Duke never really had it quite right. 

Tre Jones and Zion Williamson—of all people—missed dunks. The Blue Devils were discombobulated and seemingly lacking a clear sense of purpose of what to do with the ball for stretches of the first half. Finally, R.J. Barrett missed five shots in the final minute. 

It all might sting now for Duke fans, but the No. 1 Blue Devils’ 89-87 loss to No. 3 Gonzaga Wednesday was an invaluable reality check and learning opportunity for a team that will be contending for a title later this year. I’m not generally optimistic about young teams, and I wasn’t heading into this season. 

This team has it—just not yet. 

No, Duke wouldn’t beat the Cavaliers, as some analysts have ludicrously floated. And no, of course they weren’t going to go undefeated, despite how they demolished Kentucky. 

In spite of Barrett’s poor handling of the final minute of the game and a barrage of stupid mistakes throughout the game team-wide, the Blue Devils were almost able to knock off Gonzaga in a game they had no business winning, considering how poorly the first half went. 

That’s why it’s clear they’ll be there when it’s all said and done. 

Barrett has been the top dog his whole life, even in Duke’s stacked recruiting class. Of course he was going to force shot after shot with the game on the line.

Never was that more apparent than on the final play in regulation, when Barrett shuffled indecisively at the top of the key. It wasn’t going to be a good shot—especially since he seemed to be leaning on a foul call to bail him out the end. 

He took it anyway, but that doesn’t seem like a shot Barrett will take again down the road. He’s too good not to learn from this moment, against one of the nation’s top teams with most of the nation lounging on their couches watching.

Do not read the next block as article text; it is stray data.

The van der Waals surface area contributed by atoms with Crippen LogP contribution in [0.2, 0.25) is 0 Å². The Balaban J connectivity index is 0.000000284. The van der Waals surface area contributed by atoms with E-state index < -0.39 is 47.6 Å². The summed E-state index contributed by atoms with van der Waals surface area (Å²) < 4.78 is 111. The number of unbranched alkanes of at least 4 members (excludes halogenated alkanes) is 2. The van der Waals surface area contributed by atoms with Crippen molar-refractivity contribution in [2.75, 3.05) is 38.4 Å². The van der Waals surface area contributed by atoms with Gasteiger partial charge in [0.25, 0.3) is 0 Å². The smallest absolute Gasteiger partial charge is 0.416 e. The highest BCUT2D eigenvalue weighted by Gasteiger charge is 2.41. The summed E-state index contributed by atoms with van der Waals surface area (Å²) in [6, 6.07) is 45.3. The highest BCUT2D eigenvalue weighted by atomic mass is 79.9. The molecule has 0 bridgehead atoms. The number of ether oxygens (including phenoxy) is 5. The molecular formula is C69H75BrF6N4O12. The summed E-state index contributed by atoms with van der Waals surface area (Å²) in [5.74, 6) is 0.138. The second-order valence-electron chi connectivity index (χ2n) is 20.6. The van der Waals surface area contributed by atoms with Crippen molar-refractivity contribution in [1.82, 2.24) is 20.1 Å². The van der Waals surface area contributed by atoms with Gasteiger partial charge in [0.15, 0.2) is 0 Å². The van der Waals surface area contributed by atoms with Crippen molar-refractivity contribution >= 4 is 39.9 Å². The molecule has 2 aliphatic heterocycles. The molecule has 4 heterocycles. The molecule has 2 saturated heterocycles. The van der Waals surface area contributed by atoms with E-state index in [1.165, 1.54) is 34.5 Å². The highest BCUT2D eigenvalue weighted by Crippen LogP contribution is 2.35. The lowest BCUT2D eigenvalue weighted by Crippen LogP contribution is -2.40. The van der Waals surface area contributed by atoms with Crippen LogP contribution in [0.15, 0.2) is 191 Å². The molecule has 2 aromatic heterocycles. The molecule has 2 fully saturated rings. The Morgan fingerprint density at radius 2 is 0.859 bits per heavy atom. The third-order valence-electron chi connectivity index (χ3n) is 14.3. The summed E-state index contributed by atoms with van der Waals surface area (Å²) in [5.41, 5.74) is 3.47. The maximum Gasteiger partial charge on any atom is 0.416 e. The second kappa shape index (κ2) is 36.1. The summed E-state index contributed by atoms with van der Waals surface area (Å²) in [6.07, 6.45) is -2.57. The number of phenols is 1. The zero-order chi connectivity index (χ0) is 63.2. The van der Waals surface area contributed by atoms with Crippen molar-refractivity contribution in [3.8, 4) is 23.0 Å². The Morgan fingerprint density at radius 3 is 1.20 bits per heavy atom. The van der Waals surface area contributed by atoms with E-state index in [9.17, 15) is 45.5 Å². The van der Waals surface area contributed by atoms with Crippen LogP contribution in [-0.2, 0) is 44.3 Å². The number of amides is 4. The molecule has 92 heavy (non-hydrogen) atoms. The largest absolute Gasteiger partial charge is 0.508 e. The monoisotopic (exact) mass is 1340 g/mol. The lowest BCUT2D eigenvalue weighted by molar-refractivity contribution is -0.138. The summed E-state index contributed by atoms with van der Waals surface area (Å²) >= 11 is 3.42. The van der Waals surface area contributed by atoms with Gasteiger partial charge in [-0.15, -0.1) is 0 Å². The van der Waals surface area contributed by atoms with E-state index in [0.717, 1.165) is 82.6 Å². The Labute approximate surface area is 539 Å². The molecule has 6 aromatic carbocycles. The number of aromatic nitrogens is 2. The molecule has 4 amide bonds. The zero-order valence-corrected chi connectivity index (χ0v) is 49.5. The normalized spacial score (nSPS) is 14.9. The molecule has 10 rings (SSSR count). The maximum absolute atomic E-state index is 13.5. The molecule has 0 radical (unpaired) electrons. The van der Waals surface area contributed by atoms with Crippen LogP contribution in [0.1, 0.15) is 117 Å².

As for the dunks, those were just throw-away moments—likely won’t happen again. And finally, as to the sloppiness in the first half, it was exacerbated by Gonzaga’s absurd shooting. The Bulldogs were shooting better than 70 percent from the field—that’s just unreal. 

Pair that with some youthful Blue Devil stagnation on offense, and you’ve got a dreary first half—relative to the heavens-high expectations. That stagnation will most likely morph into a much more efficient win assembly line. 

Overall, my concerns heading into the season—a lack of depth behind the four elite freshmen, 3-point shooting and defense—have mostly been quelled. 

Marques Bolden has grown up a lot, as have Jack White and Javin DeLaurier, and shooting behind the arc has been promising—Cam Reddish looks lethal. 

And sure, Duke’s defense hasn’t been stellar, but it’s a young team with a lot of time to grow. Plus, it seems they can score their way out of almost any deficit. 

The most encouraging sign from Wednesday’s loss: “Zombie Duke” rose again. 

Facing a 14-point deficit midway through the second half, some other teams may have rolled over and taken the loss—especially young ones. But Duke only turned on the gas, and probably would have won had it, if not for poor execution down the stretch. 

It’s clear: this isn’t a team full of lottery picks already trying on NBA jerseys or absorbed with their own highlights after losses. It might not be just perfect, but it will be. They’re in it together. 

Teams that play together win it all together.